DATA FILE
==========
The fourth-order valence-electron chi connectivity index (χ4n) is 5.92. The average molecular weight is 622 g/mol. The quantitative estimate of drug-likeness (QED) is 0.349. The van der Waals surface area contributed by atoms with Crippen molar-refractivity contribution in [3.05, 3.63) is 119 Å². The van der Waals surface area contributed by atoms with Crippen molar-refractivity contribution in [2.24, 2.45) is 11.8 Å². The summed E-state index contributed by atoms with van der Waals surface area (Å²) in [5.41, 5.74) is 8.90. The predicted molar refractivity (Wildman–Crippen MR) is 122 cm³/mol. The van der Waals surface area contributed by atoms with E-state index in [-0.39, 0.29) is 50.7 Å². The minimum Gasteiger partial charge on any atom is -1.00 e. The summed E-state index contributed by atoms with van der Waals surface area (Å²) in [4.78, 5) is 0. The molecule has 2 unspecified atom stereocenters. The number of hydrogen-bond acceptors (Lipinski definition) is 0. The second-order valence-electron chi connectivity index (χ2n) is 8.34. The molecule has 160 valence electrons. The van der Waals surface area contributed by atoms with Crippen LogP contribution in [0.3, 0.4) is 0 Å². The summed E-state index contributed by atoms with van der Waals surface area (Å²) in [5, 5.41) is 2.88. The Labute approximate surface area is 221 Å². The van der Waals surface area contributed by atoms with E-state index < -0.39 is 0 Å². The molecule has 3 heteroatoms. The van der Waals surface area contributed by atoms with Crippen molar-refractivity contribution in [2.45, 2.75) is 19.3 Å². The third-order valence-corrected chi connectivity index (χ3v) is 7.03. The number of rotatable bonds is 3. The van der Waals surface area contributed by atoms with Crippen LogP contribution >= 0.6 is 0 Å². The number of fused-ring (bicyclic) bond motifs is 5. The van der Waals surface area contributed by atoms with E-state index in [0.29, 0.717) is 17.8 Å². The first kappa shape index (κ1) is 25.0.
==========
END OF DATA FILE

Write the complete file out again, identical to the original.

The fourth-order valence-electron chi connectivity index (χ4n) is 5.92. The average molecular weight is 622 g/mol. The quantitative estimate of drug-likeness (QED) is 0.349. The van der Waals surface area contributed by atoms with Crippen molar-refractivity contribution in [3.05, 3.63) is 119 Å². The van der Waals surface area contributed by atoms with Crippen molar-refractivity contribution in [2.24, 2.45) is 11.8 Å². The summed E-state index contributed by atoms with van der Waals surface area (Å²) in [5.41, 5.74) is 8.90. The predicted molar refractivity (Wildman–Crippen MR) is 122 cm³/mol. The van der Waals surface area contributed by atoms with E-state index in [-0.39, 0.29) is 50.7 Å². The minimum Gasteiger partial charge on any atom is -1.00 e. The summed E-state index contributed by atoms with van der Waals surface area (Å²) in [4.78, 5) is 0. The molecule has 2 unspecified atom stereocenters. The number of hydrogen-bond acceptors (Lipinski definition) is 0. The second-order valence-electron chi connectivity index (χ2n) is 8.34. The molecule has 160 valence electrons. The van der Waals surface area contributed by atoms with Crippen LogP contribution in [0.3, 0.4) is 0 Å². The summed E-state index contributed by atoms with van der Waals surface area (Å²) in [5, 5.41) is 2.88. The Labute approximate surface area is 221 Å². The van der Waals surface area contributed by atoms with E-state index < -0.39 is 0 Å². The molecule has 3 heteroatoms. The van der Waals surface area contributed by atoms with Crippen molar-refractivity contribution in [2.45, 2.75) is 19.3 Å². The third-order valence-corrected chi connectivity index (χ3v) is 7.03. The number of rotatable bonds is 3. The van der Waals surface area contributed by atoms with Crippen LogP contribution >= 0.6 is 0 Å². The number of fused-ring (bicyclic) bond motifs is 5. The van der Waals surface area contributed by atoms with E-state index in [0.29, 0.717) is 17.8 Å². The first kappa shape index (κ1) is 25.0.